Prosocial Design Network co-founders, John Fallot and Joel Putnam, sat down for an interview with Kristina Rapacki early in 2021. This interview is now featured in the June 24, 2021 article of 'The Reboot' titled 'Fixing Tech’s Design Problem'.
The article in its entirety may be read here:
The Reboot | Fixing Tech’s Design Problem
Below is the article segment in which John and Joel discuss the scope of their work with the Prosocial Design Network. It has been edited for clarity.
John Fallot and Joel Putnam created the Prosocial Design Network in 2020 after they met at a talk-back session for the Center of Humane Technology’s Your Undivided Attention podcast. Their design approach centers on smaller fixes to existing platforms.
“I really like what [the Center for Humane Technology] does in terms of flagging possible harms that are prevalent through the current business model of large tech companies,” says Putnam. “But we’re specifically interested in what it is that causes human-to-human interaction to go sideways where it wouldn’t in person.”
Putnam and Fallot have compiled a growing library of design interventions that have been shown to improve discourse on social media. (There is a whole grading system, from “[inference]” to “validated,” indicating how much evidence there is for the success of each feature.) One example is “disallow sharing of unclicked links,” which is currently being trialed by both Twitter and Facebook. (A 2016 Columbia University study estimated that 59 percent of links posted on Twitter had not been opened prior to sharing.) Others include “messages prebunking misinformation on controversial topics,” and, in a separate tab for untested interventions, “delay-by-default posting,” which gives users a moment’s pause before publishing a post or comment.
“There are some situations where it makes sense to add some friction, especially in the case of social interactions,” says Fallot, who is a certified UX designer.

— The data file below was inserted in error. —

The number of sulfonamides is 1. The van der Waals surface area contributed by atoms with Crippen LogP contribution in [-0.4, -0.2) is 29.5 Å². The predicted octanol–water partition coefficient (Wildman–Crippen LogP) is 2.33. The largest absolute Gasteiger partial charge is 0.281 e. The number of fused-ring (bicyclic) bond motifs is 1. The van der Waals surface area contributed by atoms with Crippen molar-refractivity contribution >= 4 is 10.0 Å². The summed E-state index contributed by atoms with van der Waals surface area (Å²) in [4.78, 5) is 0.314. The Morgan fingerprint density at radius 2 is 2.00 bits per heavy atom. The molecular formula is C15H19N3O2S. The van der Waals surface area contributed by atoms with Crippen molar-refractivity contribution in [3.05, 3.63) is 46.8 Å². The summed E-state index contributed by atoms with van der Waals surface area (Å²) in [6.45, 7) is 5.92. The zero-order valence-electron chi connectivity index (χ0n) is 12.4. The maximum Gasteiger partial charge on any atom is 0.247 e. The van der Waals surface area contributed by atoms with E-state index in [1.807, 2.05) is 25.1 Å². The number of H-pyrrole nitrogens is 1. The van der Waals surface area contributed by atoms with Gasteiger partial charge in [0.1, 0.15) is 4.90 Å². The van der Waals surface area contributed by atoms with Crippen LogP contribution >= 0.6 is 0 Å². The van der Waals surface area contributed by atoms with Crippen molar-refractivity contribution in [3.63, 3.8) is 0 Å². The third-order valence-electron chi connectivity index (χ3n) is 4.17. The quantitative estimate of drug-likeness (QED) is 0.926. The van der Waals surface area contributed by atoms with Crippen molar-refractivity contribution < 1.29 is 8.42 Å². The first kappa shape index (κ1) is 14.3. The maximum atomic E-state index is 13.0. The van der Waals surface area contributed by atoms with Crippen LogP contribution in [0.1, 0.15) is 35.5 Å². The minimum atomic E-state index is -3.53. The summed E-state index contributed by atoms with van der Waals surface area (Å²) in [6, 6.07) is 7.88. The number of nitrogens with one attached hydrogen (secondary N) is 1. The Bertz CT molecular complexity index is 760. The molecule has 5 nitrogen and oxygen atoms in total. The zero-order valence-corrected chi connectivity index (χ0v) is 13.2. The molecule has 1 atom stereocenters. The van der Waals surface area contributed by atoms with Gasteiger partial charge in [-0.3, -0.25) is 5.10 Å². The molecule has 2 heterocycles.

Fallot and Putnam acknowledge that introducing such friction is often not in the short-term interest of tech corporations, but they also suggest that designers are in a position to push back against unhealthy models by making a business argument.
“People who use a site that feels good to be a part of are more likely to be long-term users, feel better about their use of it, and encourage their friends to join it,” says Putnam. “I think [the tech industry] is noticing that and starting to make a case for it.”
While this may be the case for some companies, there are still shocking instances of business interests trumping prosocial design interventions. Putnam and Fallot point to the example, in the lead-up to the 2020 US presidential elections, of Facebook tweaking its recommendation algorithm to dial down the vitriol in favor of more reliable news sources. After a few weeks, the company’s engineers wanted to make the “nicer” algorithm permanent, but it was ultimately rolled back.
“They ended up switching it off,” explains Putnam, “because, while people were happier with it, they didn’t spend as much time scrolling through Facebook.”
Design decisions can potentially wield enormous power. Consider the recent kerfuffle between Apple and Facebook over data privacy permissions, and how the introduction of a clear opt-out choice reveals the data brokerage model to be exceedingly brittle. But in order for interventions such as those proposed by the Prosocial Design Network to be introduced, designers need agency and support within the businesses for which they work.
Here, Fallot is optimistic about what he describes as an ethical turn in Silicon Valley investment. “Impact investing in corporations and companies that pursue an additional ethical return on investment,” he says. “Those offer an additional financial return [compared to baseline companies, suggesting that prosocial design might prove viable in this respect.]"
The Prosocial Design Network researches and promotes prosocial design: evidence-based design practices that bring out the best in human nature online. Learn more at prosocialdesign.org.